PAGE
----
SEDGWICK COUNTY, Kan. (KSNW) — Sedgwick County was forced to shut the doors to its Juvenile Residential Facility (JRF). A place the county uses to keep kids out of the detention center.

The residential facility is an alternative to detention for children and is an emergency shelter for those in foster care. The deputy director of juvenile services in Sedgwick County said closing it was a heartbreaking decision.

“I think this was a heart-wrenching decision, and this was not something that we wanted to do,” said Steve Stonehouse, the Deputy Director of Juvenile Services.

The labor shortage is halting a successful resource for young offenders in the community.

“There’s just not enough people, and we decided on a Thursday that we were not going to do it. We were going to take a pause and try to refocus and regroup,” said Stonehouse.

While Sedgwick County Commissioners said they knew about the staffing problems, some said they were left out of this decision.

“I think we knew we had shortfalls. I don’t think that anyone up here had the knowledge that some of these programs have been suspended or had been substantially changed,” said Commissioner Jim Howell.

“We’re at a breaking point, I believe, and we have to do something. Nobody wants to cut services, and nobody wants to raise taxes,” said Commissioner Lacey Cruse.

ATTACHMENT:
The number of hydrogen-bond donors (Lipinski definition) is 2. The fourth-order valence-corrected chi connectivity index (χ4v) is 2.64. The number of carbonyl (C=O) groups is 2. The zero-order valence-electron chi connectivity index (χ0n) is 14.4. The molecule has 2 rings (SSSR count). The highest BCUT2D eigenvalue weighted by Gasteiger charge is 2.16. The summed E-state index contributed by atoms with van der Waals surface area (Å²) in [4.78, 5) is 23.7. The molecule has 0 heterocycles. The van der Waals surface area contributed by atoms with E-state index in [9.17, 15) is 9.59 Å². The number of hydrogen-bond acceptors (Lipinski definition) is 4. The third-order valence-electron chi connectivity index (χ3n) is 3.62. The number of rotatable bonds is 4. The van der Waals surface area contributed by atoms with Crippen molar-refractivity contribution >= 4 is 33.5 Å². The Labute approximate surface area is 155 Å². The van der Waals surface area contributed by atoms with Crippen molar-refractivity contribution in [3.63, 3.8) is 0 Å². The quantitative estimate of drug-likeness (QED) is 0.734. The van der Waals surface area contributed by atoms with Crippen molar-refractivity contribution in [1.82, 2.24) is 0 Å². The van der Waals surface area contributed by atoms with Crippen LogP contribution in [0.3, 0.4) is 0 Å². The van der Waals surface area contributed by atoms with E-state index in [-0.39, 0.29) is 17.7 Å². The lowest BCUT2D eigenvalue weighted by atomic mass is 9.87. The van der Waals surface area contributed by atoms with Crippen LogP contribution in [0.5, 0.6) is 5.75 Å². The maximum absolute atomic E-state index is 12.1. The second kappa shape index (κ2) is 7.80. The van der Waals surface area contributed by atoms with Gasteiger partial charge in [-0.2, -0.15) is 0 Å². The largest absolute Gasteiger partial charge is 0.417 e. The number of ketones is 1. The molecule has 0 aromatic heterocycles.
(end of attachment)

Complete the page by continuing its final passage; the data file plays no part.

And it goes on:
Both Commissioner Cruse and Howell said wages for those working in the county’s detention facilities need to be higher as commissioners are currently looking into next year’s budget, but commissioner Howell said it might not be enough.

“I believe the JRF is a good program, and we need that program. This community needs that program. We don’t have people. Literally, there is no one in the community that is qualified to do these jobs and we certainly can’t afford to pay unlimited salaries,” said Commissioner Howell.

Stonehouse said it would take at least four or five new employees to get the facility open again then it will take at least 30 more days until kids can return.